2. Benson Agoha (Woolwich Online), January 05, 2016

    Nigel, my observation is that digital media has it's short-comings and these are likely the reason why despite companies like Facebook reportedly deriving the bulk of their advert revenues from mobile adverts, people still find it a turn-off.

    Viewing an advert from the internet for example, is better enjoyed than viewing it from a mobile phone for the major reason that the internet offers you a chance to expand your view to `full screen'.

    The thing is, for all its positive uses, miniaturization has its shortfalls. So some adverts are better enjoyed, better register on our minds when viewed on a bigger portal.

    Which is why I give it to Apple for realising that, at some point, miniaturization would have to lose its appeal. You see, in nature everything doesn't come small and Apple's new iPad Pro was a right step backwards that was most welcome and certainly took their competitors by surprise.

    Digital advertising needs to cut the right balance between screen sizes.

  3. Audrey, January 05, 2016
    Brands have been applying the same principles of traditional media to digital hence the frustration. We need to use art and code to deliver relevant messaging across the digital ecosystem.  Bulk ad placements without a proper placement strategy will not be effective on digital. Programmatic Buying allows advertisers to use insights to deliver relevant messaging within moments that matter. We have still not fully harnessed the opportunities that digital advertising presents to us. There was many considerations and requires careful planning and constant refinement.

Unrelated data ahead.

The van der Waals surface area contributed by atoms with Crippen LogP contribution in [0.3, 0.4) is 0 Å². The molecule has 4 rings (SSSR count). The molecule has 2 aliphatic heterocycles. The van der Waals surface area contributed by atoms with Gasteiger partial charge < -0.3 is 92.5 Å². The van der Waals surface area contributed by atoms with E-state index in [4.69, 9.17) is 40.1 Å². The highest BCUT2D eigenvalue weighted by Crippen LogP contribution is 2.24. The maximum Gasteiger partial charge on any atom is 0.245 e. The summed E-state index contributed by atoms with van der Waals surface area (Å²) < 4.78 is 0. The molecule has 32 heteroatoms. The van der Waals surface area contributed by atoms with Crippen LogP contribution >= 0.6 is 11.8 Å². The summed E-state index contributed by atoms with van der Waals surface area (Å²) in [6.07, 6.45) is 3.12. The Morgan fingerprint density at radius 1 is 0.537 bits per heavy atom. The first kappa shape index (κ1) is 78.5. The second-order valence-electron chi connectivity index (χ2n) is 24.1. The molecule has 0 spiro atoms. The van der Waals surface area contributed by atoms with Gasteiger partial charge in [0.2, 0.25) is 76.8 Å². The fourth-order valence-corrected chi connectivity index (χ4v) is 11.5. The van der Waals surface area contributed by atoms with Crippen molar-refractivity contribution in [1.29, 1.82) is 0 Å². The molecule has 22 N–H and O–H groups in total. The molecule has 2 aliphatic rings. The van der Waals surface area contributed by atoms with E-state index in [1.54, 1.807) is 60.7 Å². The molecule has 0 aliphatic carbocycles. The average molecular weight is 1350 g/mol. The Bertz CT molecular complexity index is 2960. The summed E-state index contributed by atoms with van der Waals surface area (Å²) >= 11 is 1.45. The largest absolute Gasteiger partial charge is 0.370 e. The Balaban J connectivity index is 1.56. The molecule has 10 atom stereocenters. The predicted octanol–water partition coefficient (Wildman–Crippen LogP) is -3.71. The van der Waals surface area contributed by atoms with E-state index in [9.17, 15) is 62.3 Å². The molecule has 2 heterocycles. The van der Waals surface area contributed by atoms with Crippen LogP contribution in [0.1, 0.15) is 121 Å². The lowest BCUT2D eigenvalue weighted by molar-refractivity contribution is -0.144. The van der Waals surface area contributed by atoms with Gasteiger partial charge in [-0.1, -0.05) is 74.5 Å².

4. Jorge Bueso, January 04, 2016
    Empowerment. The digital age is focused on giving us more and more tools and knowledge to become wiser more discerning citizens of the Earth. If anything stands in the way, reactions are most likely to be negative. I particularly hate losing control of my digital workspace. I am biased given my job but I do enjoy content and reward those that are apropos and impactful, be it a “like” or “share”. An algorithm that knows me better than I know myself sounds like Skynet (Terminator) or the Architect from the Matrix Trilogy; a platform from a fictional land that guides me without me knowing it. Therefore, when they do get it right, I am helping the calibration of said platform. Maybe that is how advertisers should sell it, you are helping me help you. 
  5. Michael aidan, January 04, 2016

    I particularly like your comment about "not having control in a place where you expect to have some". On TV, viewers have given up control or are using the remote control to regain it (usually at the detriment of ads).

    I would add another point of difference between media which also relates to delivery : the quantity of ads you get on TV is a function of the time you spend watching whereas online, it is a function of the number of actions you carry out. This may increase the perception of harassment.